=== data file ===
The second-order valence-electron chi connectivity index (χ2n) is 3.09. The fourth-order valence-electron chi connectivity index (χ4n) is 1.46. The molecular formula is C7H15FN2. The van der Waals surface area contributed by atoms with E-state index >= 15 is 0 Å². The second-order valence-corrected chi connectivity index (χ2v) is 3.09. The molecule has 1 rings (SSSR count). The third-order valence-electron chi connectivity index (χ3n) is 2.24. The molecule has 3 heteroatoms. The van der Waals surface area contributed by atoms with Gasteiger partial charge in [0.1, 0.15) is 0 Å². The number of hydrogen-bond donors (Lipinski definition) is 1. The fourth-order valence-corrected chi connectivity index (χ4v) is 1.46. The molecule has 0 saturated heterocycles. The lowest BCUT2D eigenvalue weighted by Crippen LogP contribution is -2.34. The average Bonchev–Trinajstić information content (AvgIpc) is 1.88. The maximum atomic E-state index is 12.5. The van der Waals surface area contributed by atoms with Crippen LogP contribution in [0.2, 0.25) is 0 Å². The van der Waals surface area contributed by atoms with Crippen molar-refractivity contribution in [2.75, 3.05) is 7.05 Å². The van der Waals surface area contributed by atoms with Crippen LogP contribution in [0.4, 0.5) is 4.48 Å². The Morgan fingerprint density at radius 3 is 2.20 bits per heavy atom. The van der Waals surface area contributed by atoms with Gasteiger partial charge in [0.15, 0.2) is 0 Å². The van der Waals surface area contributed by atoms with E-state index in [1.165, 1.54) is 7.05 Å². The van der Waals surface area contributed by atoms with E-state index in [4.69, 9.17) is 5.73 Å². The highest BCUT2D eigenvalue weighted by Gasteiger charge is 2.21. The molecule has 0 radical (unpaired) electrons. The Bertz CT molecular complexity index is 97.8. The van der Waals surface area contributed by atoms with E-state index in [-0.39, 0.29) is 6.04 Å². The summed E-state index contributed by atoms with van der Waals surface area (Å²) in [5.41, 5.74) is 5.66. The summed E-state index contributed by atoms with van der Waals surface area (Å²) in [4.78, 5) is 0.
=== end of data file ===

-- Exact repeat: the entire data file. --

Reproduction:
The second-order valence-electron chi connectivity index (χ2n) is 3.09. The fourth-order valence-electron chi connectivity index (χ4n) is 1.46. The molecular formula is C7H15FN2. The van der Waals surface area contributed by atoms with E-state index >= 15 is 0 Å². The second-order valence-corrected chi connectivity index (χ2v) is 3.09. The molecule has 1 rings (SSSR count). The third-order valence-electron chi connectivity index (χ3n) is 2.24. The molecule has 3 heteroatoms. The van der Waals surface area contributed by atoms with Gasteiger partial charge in [0.1, 0.15) is 0 Å². The number of hydrogen-bond donors (Lipinski definition) is 1. The fourth-order valence-corrected chi connectivity index (χ4v) is 1.46. The molecule has 0 saturated heterocycles. The lowest BCUT2D eigenvalue weighted by Crippen LogP contribution is -2.34. The average Bonchev–Trinajstić information content (AvgIpc) is 1.88. The maximum atomic E-state index is 12.5. The van der Waals surface area contributed by atoms with Crippen LogP contribution in [0.2, 0.25) is 0 Å². The van der Waals surface area contributed by atoms with Crippen molar-refractivity contribution in [2.75, 3.05) is 7.05 Å². The van der Waals surface area contributed by atoms with Crippen LogP contribution in [0.4, 0.5) is 4.48 Å². The Morgan fingerprint density at radius 3 is 2.20 bits per heavy atom. The van der Waals surface area contributed by atoms with Gasteiger partial charge in [0.15, 0.2) is 0 Å². The van der Waals surface area contributed by atoms with E-state index in [1.165, 1.54) is 7.05 Å². The van der Waals surface area contributed by atoms with E-state index in [4.69, 9.17) is 5.73 Å². The highest BCUT2D eigenvalue weighted by Gasteiger charge is 2.21. The molecule has 0 radical (unpaired) electrons. The Bertz CT molecular complexity index is 97.8. The van der Waals surface area contributed by atoms with E-state index in [-0.39, 0.29) is 6.04 Å². The summed E-state index contributed by atoms with van der Waals surface area (Å²) in [5.41, 5.74) is 5.66. The summed E-state index contributed by atoms with van der Waals surface area (Å²) in [4.78, 5) is 0.